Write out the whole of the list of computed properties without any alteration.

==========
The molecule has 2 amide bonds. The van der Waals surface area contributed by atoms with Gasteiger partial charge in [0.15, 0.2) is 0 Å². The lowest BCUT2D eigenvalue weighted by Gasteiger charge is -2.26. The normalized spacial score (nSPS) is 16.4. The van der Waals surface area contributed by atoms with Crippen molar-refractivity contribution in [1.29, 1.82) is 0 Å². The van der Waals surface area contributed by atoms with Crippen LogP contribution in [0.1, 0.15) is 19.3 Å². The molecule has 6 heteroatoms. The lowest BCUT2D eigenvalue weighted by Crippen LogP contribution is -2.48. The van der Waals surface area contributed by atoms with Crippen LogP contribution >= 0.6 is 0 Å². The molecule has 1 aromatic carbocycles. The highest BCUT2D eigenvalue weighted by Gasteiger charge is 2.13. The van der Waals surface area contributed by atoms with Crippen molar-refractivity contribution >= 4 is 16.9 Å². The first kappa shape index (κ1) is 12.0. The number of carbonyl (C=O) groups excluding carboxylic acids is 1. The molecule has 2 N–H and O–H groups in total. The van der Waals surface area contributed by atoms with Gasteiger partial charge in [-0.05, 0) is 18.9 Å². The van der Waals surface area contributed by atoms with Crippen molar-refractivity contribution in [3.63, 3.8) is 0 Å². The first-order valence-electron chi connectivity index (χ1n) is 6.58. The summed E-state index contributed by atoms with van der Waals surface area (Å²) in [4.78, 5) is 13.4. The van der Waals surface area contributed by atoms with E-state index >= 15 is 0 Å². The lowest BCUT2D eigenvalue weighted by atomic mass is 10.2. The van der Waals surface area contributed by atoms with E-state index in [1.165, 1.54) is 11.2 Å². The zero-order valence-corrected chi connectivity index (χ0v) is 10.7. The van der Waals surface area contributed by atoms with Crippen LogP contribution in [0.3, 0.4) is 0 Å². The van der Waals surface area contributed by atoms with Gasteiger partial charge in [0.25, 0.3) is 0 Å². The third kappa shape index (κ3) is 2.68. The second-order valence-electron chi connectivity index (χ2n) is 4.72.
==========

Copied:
The molecule has 2 amide bonds. The van der Waals surface area contributed by atoms with Gasteiger partial charge in [0.15, 0.2) is 0 Å². The lowest BCUT2D eigenvalue weighted by Gasteiger charge is -2.26. The normalized spacial score (nSPS) is 16.4. The van der Waals surface area contributed by atoms with Crippen molar-refractivity contribution in [1.29, 1.82) is 0 Å². The van der Waals surface area contributed by atoms with Crippen LogP contribution in [0.1, 0.15) is 19.3 Å². The molecule has 6 heteroatoms. The lowest BCUT2D eigenvalue weighted by Crippen LogP contribution is -2.48. The van der Waals surface area contributed by atoms with Crippen LogP contribution >= 0.6 is 0 Å². The molecule has 1 aromatic carbocycles. The highest BCUT2D eigenvalue weighted by Gasteiger charge is 2.13. The van der Waals surface area contributed by atoms with Crippen molar-refractivity contribution >= 4 is 16.9 Å². The first kappa shape index (κ1) is 12.0. The number of carbonyl (C=O) groups excluding carboxylic acids is 1. The molecule has 2 N–H and O–H groups in total. The van der Waals surface area contributed by atoms with Gasteiger partial charge in [-0.05, 0) is 18.9 Å². The van der Waals surface area contributed by atoms with Crippen molar-refractivity contribution in [3.63, 3.8) is 0 Å². The first-order valence-electron chi connectivity index (χ1n) is 6.58. The summed E-state index contributed by atoms with van der Waals surface area (Å²) in [4.78, 5) is 13.4. The van der Waals surface area contributed by atoms with E-state index >= 15 is 0 Å². The lowest BCUT2D eigenvalue weighted by atomic mass is 10.2. The van der Waals surface area contributed by atoms with E-state index in [1.165, 1.54) is 11.2 Å². The zero-order valence-corrected chi connectivity index (χ0v) is 10.7. The van der Waals surface area contributed by atoms with Crippen LogP contribution in [0.3, 0.4) is 0 Å². The van der Waals surface area contributed by atoms with Gasteiger partial charge in [0.25, 0.3) is 0 Å². The third kappa shape index (κ3) is 2.68. The second-order valence-electron chi connectivity index (χ2n) is 4.72.